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Rhian Sheehan - Album Review: Live at the Wellington Opera House

23 Sep 2015 // A review by Peter-James Dries

Rhian Sheehan is another one of those big names that’s been floating on the periphery of my music sphere for some time. Someone that I’ve been meaning to check out but yet to have the chance. 

A friend and fan of Jakob had suggested Sheehan, and I can see the similarities. Where Jakob is probably more classified as post-rock, Sheehan’s work is more in a post-classical electronic vein, relying less on beats and guitars in the traditional sense, but in elongated notes and movements. It’s intelligent music, asking you to access your thoughts and feelings as well as your creative unconscious to fully engage.

While I can’t comment on Sheehan’s extensive back catalogue, from what’s been presented in Live at the Wellington Opera House I can say their music is something I’m going to look out for, and you should to if you’re a fan of the cinematic and progressive. 

Live at the Wellington Opera House sees solo producer, Sheehan, put on his conductor hat and bring his music to life with the help of a collection of local artists and the Orchestra Wellington String Section in the perfect setting. 

Something can be said for the ambience of the Wellington Opera House. Even the interspersed crowd walla is rich with the spacey tones of opera echo and reverb.

One thing sadly lacking from this album, any album really, is the visual aspect of the performance. I wish I could have been there to see how the band came together to make this music was made live.

Luckily the richly textured, cinematic walls of sound do well for the synaesthetic, and made me wonder if the titles are arbitrary or came to be after reflection on the aural landscape was painted, so to speak.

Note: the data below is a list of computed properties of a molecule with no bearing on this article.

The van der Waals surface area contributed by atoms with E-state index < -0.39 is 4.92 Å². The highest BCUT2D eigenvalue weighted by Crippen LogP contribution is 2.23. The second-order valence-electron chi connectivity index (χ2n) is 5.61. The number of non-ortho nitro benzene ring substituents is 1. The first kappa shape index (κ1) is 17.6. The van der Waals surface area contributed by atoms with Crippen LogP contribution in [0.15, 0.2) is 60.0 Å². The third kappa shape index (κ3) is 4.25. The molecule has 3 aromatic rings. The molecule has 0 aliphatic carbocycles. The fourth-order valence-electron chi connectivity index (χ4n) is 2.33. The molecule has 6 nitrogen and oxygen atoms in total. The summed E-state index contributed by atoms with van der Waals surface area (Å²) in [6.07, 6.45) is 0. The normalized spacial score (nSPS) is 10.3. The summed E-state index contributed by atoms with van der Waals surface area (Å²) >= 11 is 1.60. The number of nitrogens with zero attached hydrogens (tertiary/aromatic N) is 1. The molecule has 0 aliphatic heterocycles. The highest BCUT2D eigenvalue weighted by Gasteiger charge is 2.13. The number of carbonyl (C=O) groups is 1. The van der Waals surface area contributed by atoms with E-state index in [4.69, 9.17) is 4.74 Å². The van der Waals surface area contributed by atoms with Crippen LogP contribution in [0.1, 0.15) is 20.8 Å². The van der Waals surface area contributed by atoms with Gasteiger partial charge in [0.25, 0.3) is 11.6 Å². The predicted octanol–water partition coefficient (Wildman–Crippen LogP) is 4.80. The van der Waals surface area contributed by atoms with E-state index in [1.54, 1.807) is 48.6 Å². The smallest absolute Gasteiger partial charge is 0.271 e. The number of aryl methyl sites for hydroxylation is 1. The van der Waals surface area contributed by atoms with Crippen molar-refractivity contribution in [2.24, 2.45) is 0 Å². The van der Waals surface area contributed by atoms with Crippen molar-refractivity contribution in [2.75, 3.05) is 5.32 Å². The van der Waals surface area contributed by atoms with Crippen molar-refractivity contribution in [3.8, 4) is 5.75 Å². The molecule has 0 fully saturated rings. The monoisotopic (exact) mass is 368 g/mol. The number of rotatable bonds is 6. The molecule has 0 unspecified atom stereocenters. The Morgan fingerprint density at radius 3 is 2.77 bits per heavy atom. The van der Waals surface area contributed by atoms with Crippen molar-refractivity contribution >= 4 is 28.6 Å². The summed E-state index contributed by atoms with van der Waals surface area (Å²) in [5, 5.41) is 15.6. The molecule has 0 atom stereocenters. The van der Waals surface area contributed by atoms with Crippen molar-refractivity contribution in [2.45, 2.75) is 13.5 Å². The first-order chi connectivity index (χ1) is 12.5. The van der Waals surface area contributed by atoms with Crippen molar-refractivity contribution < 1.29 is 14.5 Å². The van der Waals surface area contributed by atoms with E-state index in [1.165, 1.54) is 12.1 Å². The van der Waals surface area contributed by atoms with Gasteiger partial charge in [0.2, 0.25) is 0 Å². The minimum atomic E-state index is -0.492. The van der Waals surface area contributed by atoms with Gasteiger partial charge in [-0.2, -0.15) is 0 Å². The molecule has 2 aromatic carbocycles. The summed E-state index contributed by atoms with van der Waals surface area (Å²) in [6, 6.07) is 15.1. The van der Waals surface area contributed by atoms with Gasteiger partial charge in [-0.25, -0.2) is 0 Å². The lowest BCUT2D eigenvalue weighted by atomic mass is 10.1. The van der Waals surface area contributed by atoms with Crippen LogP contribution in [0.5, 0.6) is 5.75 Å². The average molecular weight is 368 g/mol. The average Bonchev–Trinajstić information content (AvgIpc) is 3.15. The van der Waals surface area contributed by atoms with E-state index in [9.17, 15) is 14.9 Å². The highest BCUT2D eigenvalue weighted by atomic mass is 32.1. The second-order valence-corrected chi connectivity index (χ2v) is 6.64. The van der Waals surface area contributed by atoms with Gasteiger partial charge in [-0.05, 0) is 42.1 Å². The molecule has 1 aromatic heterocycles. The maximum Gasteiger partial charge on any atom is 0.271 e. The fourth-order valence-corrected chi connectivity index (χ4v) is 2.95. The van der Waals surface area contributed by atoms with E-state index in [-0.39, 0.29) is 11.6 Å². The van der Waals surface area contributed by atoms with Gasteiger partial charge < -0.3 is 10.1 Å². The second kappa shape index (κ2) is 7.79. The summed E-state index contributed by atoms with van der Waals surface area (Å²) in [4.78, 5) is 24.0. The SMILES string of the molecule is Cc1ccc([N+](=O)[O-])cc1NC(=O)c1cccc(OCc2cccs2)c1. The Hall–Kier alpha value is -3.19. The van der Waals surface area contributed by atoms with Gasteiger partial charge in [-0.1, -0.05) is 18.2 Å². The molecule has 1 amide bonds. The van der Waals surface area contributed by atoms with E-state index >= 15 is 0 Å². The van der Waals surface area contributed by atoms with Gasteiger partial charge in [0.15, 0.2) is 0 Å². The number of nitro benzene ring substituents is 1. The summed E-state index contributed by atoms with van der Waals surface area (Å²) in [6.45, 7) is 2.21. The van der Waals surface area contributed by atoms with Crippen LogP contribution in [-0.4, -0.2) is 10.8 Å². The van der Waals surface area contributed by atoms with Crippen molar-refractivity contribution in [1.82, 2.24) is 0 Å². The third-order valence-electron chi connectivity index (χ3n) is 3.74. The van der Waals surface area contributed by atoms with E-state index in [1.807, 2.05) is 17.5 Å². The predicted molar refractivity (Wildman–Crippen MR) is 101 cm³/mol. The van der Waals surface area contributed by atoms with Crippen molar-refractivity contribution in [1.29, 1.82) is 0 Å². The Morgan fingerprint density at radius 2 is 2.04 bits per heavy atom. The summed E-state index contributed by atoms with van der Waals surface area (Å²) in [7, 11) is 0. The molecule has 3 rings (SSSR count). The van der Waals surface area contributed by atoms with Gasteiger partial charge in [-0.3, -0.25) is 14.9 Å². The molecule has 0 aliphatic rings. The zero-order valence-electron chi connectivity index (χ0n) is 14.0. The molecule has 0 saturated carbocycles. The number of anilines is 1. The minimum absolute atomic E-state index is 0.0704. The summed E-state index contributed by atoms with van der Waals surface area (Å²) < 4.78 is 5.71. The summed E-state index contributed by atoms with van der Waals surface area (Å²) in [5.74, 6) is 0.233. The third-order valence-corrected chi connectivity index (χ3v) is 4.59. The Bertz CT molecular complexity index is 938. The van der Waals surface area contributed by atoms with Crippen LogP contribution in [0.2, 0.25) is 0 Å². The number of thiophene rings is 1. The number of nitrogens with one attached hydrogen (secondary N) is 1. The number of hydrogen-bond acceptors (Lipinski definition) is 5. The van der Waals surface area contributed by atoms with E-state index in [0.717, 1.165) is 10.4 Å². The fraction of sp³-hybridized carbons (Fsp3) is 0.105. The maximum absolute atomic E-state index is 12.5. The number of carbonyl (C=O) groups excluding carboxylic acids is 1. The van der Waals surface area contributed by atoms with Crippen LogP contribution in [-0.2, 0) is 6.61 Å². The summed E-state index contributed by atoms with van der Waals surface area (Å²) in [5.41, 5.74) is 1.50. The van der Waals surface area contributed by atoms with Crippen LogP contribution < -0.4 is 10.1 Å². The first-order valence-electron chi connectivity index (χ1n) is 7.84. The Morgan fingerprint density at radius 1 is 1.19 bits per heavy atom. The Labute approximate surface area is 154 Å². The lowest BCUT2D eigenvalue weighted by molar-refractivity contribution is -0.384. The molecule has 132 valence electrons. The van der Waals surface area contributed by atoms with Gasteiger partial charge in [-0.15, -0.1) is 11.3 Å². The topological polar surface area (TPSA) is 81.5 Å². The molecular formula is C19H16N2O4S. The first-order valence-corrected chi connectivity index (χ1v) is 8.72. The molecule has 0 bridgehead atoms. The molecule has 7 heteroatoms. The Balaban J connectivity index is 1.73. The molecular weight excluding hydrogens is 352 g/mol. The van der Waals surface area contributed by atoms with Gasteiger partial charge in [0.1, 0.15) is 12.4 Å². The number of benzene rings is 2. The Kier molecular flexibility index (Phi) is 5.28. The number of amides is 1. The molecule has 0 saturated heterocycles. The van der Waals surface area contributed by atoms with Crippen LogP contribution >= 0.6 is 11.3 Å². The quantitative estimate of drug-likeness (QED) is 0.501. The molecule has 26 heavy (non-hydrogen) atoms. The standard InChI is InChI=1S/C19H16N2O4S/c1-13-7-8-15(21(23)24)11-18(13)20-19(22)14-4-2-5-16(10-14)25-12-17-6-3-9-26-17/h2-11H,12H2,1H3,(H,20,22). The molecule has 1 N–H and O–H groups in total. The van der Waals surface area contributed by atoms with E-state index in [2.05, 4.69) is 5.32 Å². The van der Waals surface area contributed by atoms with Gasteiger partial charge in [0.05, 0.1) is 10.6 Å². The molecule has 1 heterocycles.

For those, like me, who missed the performance, you can read the words of someone who was there here and try to catch Rhian Sheehan live at the next opportunity.

Live at the Wellington Opera House is available from Baboom and Bandcamp.

 

About Rhian Sheehan

Rhian Sheehan is an award winning New Zealand-based composer and producer of cinematic music who is known for his unique melding of experimental soundscapes with emotive orchestral arrangements and environmental sound recordings.

His debut album Paradigm Shift (regarded as a landmark in New Zealand electronica) and 2004's Tiny Blue Biosphere, were acclaimed for their visionary blend of cerebral beats with sci-fi storylines and cosmic sensibilities. Yet these albums were conventional in comparison to his latter releases - Standing in Silence (2009), follow up EP Seven Tales of The North Wind (2011) and Stories From Elsewhere (2013), which are now regarded by many as archetypal amongst the ambient post-rock genre.

Rhian Sheehan is also an accomplished film and TV composer. His music regularly features on UK BBC television programming, including Horizon and Top Gear, as well as the US National Geographic and The Discovery channels. Sheehan’s music was used extensively during NBC’s primetime coverage of the 2012 London Olympics and has also been heard in a variety of TV commercials worldwide. Most recently, he co-wrote the soundtrack for a short film created for Hennessy featuring Martin Scorsese, and a recent US Nike advert featured his track Places Between from his EP, Seven Tales of The North Wind.

Visit the muzic.net.nz Profile for Rhian Sheehan

Releases

A Quiet Divide
Year: 2018
Type: Album
Buy Online @ Mightyape
Stories From Elsewhere
Year: 2013
Type: Album
Buy Online @ Mightyape
Seven Tales of the Northern Wind
Year: 2011
Type: Album
Standing In Silence
Year: 2009
Type: Album
Tiny Blue Biosphere
Year: 2004
Type: Album
Music For Nature Documentaries
Year: 2004
Type: Album
Paradigm Shift
Year: 2001
Type: Album

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